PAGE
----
Retro Television Reviews: Fantasy Island 1.13 “Fool For A Client/Double Your Pleasure”


Welcome to Retro Television Reviews, a feature where we review some of our favorite and least favorite shows of the past!  On Tuesdays, I will be reviewing the original Fantasy Island, which ran on ABC from 1977 to 1986.  The entire show is currently streaming on Tubi!

This week’s episode of Fantasy Island is …. well, let’s just say that not every fantasy can be a winner.

Episode 1.13 “Fool For A Client/Double Your Pleasure”

(Dir by Earl Bellamy, originally aired on May 13th, 1978)

This episode begins with Tattoo suffering from a toothache and Mr. Roarke giving him a hard time about it.  Indeed, Mr. Roarke seems to take an almost sadistic delight in telling Tattoo that he shall have to see a dentist.  The relationship of Mr. Roarke and Tattoo strikes me as being an odd one.  On the one hand, Roarke allows Tattoo to handle the money and Tattoo appears to be the second-in-command.  One assumes that, if Mr. Roarke ever went on vacation, Tattoo would be left in charge.  At the same time, Mr. Roarke doesn’t seem to particularly like Tattoo and he seems to take a lot of pleasure from the various humiliations that Tattoo suffers on a weekly basis.  From what I understand, Ricardo Montalban and Herve Villechaize were not exactly friends offscreen so perhaps, this is just a case of reality bleeding into fiction.

Anyway, Tattoo’s toothache is perhaps the most interesting thing about this episode.  Both of the fantasies are kind of lame.

In the first fantasy, Ken Berry plays Larry, a blue collar guy who has spent 12 years working on the Alaskan pipeline.  His fantasy is to spend the weekend with two beautiful women.  No sooner has Larry arrived on Fantasy Island, then he meets Nina (Caren Kaye).  She’s beautiful and Larry’s happy.  Then he meets Dina, who is Nina’s twin sister and, because of the whole twin thing, she’s beautiful and Larry is happy.  EXCEPT …. it turns out that there’s only one woman and her fantasy was to pretend to be a twin for the weekend.  Wait …. what?  I mean, it works out.  Dina and Larry fall in love and they leave together but it seems like Larry didn’t really get his fantasy and, at the very least, he deserves a partial refund.  

In the second fantasy, comedian Rich Little plays Herb Costigan, a paralegal who wants to be the world’s greatest lawyer.  Mr. Roarke sets him up with a house on the “other side of the island,” which Roarke explains is populated by rich people who apparently have vacation homes on Fantasy Island.  Roarke has told everyone that Costigan is a world-famous attorney.  However, when a murder occurs, Costigan is framed for the crime and soon, he’s defending himself in court!  Eventually, it turns out that there was no murder and the supposed victim just faked his death and is now wandering around the Island with a fake beard glued to his face.  It really doesn’t make any sense but this fantasy does establish that the island is, at the very least, a territory of the United States as there’s a big American flag in the courtroom.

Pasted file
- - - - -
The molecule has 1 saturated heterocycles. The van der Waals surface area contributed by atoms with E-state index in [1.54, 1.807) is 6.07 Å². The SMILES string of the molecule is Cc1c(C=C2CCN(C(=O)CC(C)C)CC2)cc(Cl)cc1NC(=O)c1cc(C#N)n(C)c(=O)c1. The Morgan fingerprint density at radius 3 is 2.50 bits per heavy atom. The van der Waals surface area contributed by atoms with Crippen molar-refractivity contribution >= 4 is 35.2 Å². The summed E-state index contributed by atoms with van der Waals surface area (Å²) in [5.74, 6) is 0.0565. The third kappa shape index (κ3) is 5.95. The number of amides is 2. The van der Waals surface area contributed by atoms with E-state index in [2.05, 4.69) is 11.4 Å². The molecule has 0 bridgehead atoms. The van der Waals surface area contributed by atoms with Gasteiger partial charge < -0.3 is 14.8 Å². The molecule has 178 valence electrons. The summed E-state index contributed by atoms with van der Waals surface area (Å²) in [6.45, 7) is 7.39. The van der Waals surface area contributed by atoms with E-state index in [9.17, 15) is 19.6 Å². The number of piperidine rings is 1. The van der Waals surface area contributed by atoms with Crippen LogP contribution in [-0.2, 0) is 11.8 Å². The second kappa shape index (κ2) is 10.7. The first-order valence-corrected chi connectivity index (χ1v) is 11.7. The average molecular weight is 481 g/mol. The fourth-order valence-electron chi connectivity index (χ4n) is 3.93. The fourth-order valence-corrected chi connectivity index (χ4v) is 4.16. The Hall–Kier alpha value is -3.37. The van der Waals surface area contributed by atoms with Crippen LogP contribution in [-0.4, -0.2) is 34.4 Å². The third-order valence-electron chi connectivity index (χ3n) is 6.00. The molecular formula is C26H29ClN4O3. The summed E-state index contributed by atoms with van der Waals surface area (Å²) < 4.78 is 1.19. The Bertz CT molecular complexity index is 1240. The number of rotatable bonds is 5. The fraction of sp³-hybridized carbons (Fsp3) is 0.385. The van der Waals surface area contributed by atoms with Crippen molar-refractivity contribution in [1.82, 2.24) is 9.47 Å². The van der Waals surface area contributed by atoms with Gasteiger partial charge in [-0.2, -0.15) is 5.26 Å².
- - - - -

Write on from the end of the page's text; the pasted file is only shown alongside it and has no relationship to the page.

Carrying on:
Neither one of these stories really worked for me, largely because neither Ken Berry nor Rich Little seemed to be particularly invested in their characters.  It also doesn’t help that Berry and Little shared a superficial physical resemblance, to the extent that it was often a struggle to keep straight who was having which fantasy.

In the end, Tattoo’ toothache was the highlight of this show.  Fortunately, it just turned out to be his wisdom teeth coming in.  Take that, Mr. Roarke!

The Detective Fiction Covers of Lejaren Hiller


by Lejaren Hiller

Lejaren Hiller ws born in Wisconsin in 1880.  He studied at the Chicago Art Institute and started his career in Paris.  Eventually, he returned to America and found found regular work as an illustrator.  Hiller would be known as one of the pioneer of photographic illustration, carefully staging his photographs so that they would be as exciting and as full of mystery as any of the more traditional pulp covers.

Even as Hiller found success as a photographer, he also continued to paint and draw.  His 1930s covers for Detective Fiction Weekly remain popular amongst collectors.  Here’s a sampling of his work for Detective Fiction Weekly:

Hiller passed away in 1969.  His son, Lejaren Hiller, Jr., was a prominent chemist and composer.

Music Video of the Day: All I Want For Christmas Is You by Mariah Carey and Justin Bieber (2011, dir by Sanaa Hamri)


He’ll always be Justice Beaver to me.

People tend to forget that there was a time when you couldn’t go on twitter without immediately getting assaulted by a thousand Bieber stans.  Belieber was once a widely used and widely feared term.  Thankfully, things have calmed down a bit on that front.  The important thing is that it’s the holidays.

Enjoy!